Oshawa captain Boone Jenner (OHL Images)As Boone Jenner and Scott Laughton see it, having to wait to attend a NHL training camp, even a shortened one, isn't the worst thing that could happen to an ambitious teenage prospect.
Teenagers age, after all. So that extra seasoning might come in handy for Jenner, the 19-year-old Oshawa Generals captain who's finally getting a crack at making the Columbus Blue Jackets now that the NHL lockout is over. His Oshawa teammate Laughton is at the Philadelphia Flyers camp on more of a look-see basis, but it applies to him, too.
"I would have been ready for a camp in September," Jenner, who squeezed in two games with Oshawa in between returning from the world junior championship and joining the Jackets, said prior to leaving for Columbus. "Throughout the year, you always have it in the back of your mind that they [the NHL] might start up at any time. It's good to have it, finally ... Having 3-4 months of OHL hockey under your belt helps ... your game is a little farther along than it is coming off the summer when you haven't played much."
Laughton, 18, whom the Flyers took in the first round last June, isn't pegged as being on the fast track to the NHL. But the gritty centre, who's probably first in line to wear the captain's 'C' in Oshawa after Jenner moves on to bigger and brighter things, hopes he'll at least have an extended run with the Flyers.
"I'm in game shape right now," he said last week. "It's tough for the guys who haven't played yet. So I feel pretty good right now and hopefully I go into camp confident."
"It's big," he said of being invited to a compressed training camp as an 18-year-old, "I didn't really think the NHL was going to come back at first. Just getting this opportunity is huge and I want to make the most of it.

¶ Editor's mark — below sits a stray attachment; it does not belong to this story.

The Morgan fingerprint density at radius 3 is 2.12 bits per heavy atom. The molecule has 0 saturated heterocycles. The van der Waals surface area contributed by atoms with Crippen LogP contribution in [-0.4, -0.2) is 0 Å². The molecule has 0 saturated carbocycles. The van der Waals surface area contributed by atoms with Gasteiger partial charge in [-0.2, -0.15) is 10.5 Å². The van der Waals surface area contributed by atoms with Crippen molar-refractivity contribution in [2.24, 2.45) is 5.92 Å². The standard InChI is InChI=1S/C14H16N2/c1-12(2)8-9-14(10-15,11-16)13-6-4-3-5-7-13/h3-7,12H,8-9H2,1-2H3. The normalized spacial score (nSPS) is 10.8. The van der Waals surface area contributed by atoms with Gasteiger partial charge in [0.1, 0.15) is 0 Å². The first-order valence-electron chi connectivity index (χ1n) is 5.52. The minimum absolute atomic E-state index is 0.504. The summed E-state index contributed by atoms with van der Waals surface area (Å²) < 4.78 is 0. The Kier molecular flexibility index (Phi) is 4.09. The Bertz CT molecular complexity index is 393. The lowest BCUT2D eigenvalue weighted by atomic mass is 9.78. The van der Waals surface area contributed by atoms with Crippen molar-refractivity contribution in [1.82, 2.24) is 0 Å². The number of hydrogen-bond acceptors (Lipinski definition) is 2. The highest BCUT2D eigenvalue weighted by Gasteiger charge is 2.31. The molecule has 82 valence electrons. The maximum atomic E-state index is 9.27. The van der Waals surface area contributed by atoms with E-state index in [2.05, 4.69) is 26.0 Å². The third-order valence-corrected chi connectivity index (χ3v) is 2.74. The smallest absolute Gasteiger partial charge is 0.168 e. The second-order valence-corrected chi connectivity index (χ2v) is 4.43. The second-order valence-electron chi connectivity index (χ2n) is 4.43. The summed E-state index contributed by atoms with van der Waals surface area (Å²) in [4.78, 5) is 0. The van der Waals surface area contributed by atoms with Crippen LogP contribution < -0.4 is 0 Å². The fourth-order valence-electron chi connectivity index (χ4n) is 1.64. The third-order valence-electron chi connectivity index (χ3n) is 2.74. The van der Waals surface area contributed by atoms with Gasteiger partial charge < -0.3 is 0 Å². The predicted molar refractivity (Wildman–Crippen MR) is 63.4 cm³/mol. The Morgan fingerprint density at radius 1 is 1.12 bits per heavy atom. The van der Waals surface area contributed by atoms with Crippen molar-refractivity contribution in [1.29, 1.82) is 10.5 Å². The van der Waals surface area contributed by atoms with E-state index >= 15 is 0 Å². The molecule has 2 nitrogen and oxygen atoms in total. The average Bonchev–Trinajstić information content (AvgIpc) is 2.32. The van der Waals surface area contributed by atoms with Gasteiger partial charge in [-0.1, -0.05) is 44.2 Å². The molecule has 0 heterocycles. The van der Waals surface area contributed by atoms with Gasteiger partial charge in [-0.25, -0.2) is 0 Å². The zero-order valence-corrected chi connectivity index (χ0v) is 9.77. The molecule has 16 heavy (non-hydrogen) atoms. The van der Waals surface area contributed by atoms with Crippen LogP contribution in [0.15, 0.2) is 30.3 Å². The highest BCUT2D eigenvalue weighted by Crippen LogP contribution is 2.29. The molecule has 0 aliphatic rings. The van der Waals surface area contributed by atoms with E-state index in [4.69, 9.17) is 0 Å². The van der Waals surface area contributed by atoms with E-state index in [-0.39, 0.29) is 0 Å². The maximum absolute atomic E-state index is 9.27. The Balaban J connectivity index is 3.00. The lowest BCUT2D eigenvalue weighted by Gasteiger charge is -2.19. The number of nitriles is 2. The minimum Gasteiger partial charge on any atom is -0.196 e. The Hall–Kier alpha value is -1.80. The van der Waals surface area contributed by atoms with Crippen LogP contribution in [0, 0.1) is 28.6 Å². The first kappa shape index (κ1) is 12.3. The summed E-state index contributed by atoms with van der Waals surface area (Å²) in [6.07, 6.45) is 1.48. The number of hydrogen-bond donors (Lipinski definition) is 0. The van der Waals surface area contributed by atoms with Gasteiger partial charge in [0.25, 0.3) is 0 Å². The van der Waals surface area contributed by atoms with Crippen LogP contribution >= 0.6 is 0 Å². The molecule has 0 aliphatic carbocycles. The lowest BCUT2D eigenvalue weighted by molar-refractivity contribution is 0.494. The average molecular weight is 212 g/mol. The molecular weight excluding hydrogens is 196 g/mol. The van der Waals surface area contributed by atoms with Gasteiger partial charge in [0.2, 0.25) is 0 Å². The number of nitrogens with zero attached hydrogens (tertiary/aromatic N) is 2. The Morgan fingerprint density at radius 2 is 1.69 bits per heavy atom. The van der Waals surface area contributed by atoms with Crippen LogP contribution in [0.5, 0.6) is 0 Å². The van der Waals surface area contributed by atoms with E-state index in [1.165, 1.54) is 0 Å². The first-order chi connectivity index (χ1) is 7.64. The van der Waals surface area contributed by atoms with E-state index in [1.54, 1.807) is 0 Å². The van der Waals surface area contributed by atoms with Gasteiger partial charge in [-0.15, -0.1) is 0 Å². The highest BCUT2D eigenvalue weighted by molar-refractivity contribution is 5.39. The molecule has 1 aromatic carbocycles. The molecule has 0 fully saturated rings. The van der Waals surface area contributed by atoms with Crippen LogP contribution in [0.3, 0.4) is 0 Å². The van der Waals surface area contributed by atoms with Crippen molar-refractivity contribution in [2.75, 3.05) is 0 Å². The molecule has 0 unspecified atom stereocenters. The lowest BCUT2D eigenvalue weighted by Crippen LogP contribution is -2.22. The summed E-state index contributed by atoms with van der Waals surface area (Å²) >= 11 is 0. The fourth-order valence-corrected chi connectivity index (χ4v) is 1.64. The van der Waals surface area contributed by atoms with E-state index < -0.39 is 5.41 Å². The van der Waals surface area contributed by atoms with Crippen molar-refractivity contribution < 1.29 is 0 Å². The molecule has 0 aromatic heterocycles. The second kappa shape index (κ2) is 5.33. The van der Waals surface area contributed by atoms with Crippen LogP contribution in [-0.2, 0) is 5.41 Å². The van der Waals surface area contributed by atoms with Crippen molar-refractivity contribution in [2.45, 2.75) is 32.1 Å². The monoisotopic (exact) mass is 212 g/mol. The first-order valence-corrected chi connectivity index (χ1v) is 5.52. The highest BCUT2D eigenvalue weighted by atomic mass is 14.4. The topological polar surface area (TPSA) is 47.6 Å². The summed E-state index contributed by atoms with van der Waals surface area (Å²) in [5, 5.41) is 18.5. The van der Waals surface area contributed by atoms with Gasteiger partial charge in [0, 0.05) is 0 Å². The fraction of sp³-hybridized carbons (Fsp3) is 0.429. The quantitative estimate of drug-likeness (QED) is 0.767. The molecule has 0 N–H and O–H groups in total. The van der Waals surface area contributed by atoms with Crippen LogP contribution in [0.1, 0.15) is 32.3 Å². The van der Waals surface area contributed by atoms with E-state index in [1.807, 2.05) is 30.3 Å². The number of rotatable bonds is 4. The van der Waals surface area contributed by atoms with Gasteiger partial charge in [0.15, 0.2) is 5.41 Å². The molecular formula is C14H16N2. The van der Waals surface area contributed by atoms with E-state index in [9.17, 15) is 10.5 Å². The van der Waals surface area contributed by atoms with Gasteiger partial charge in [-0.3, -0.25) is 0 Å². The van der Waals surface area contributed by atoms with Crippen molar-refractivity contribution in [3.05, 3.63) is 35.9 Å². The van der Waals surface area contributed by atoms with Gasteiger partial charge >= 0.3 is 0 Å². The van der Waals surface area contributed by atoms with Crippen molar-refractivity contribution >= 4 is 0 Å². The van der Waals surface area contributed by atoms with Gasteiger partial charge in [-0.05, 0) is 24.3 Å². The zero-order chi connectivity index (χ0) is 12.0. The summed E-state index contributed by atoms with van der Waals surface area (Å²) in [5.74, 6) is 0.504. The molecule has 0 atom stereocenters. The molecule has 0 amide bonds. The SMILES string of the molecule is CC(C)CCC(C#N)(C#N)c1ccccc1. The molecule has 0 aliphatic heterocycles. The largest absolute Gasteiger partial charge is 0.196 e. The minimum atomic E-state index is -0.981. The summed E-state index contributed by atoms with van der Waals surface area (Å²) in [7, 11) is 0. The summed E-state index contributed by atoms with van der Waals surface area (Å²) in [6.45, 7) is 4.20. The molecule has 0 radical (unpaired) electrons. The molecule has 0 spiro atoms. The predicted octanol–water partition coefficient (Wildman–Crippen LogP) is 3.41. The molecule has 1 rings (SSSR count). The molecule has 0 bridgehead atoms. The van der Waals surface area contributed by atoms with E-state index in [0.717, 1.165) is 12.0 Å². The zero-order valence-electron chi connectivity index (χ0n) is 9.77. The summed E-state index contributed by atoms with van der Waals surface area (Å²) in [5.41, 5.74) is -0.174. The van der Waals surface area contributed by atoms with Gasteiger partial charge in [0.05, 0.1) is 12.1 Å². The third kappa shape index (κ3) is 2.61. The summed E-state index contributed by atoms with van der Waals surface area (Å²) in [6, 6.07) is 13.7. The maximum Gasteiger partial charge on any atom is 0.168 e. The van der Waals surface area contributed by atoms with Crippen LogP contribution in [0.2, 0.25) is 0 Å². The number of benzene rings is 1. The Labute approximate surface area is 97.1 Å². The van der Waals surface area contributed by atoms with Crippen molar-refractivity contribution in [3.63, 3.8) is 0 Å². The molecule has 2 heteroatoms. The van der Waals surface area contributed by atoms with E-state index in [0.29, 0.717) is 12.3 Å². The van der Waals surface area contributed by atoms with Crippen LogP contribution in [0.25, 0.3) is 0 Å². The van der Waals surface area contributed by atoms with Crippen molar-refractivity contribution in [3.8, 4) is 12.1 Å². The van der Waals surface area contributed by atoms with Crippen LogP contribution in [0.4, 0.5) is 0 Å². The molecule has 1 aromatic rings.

"It's huge, being the only junior guy to go," added Laughton, who has 13 goals and 33 points in 32 games for the Generals.
For Jenner, the last few weeks have been "a bit of a whirlwind." The Dorchester, Ont., native was suspended for the first three games of the world junior as a punishment for a late hit during a Canada-Sweden precompetition game. In his second game of the tournament, Canada's gold-medal hopes were dashed with a loss to the United States and his Generals linemate, Toronto Maple Leafs pick Tyler Biggs. Then came the bronze-medal game overtime loss to Russia and a long trip home to southern Ontario.
In other words, the chance to turn the page is welcome.
"It was lots of time in airports, lots of time in the air," said Jenner, who leads Oshawa in scoring with 30 goals and 50 points in 34 games. "It's good to get back, get settled and get into a normal routine again.
"I've just tried to take the experience from the year before [when he was in Columbus' camp] and get better in every aspect, I think I've done that."
In major junior, it's understood that players are there to develop, so there's no crying over split talent whether it's temporary or permanent. The Generals (24-16-1-2, .593 point pct.) are currently third in the OHL's Eastern Conference even though coach D.J. Smith has seldom had his full lineup. Their entire first line — Jenner, Biggs and rookie Michael Dal Colle, who played for Team Ontario in the world under-17 challenge — was absent for the start of the second half. Speedy Lucas Lessio has not played since October due to torn tendons in his left hand, although he is travelling with the team and should be back before the end of January.
So as much as getting the call from Columbus and Philadelphia is a goal fulfilled, neither is leaving without thinking of the Generals' situation. Suffice to say, it will be Christmas in January for Oshawa if both return quickly.
"It's tough," Laughton says. "We've had 11 guys out and been without our captain [Jenner]. It's going to be a tough stretch, we'll see what happens in Philly and if not, we'll come back here and try to win a Memorial Cup."
Neate Sager is a writer for Yahoo! Canada Sports. Follow him on Twitter @neatebuzzthenet. Please address any questions, comments or concerns to firstname.lastname@example.org.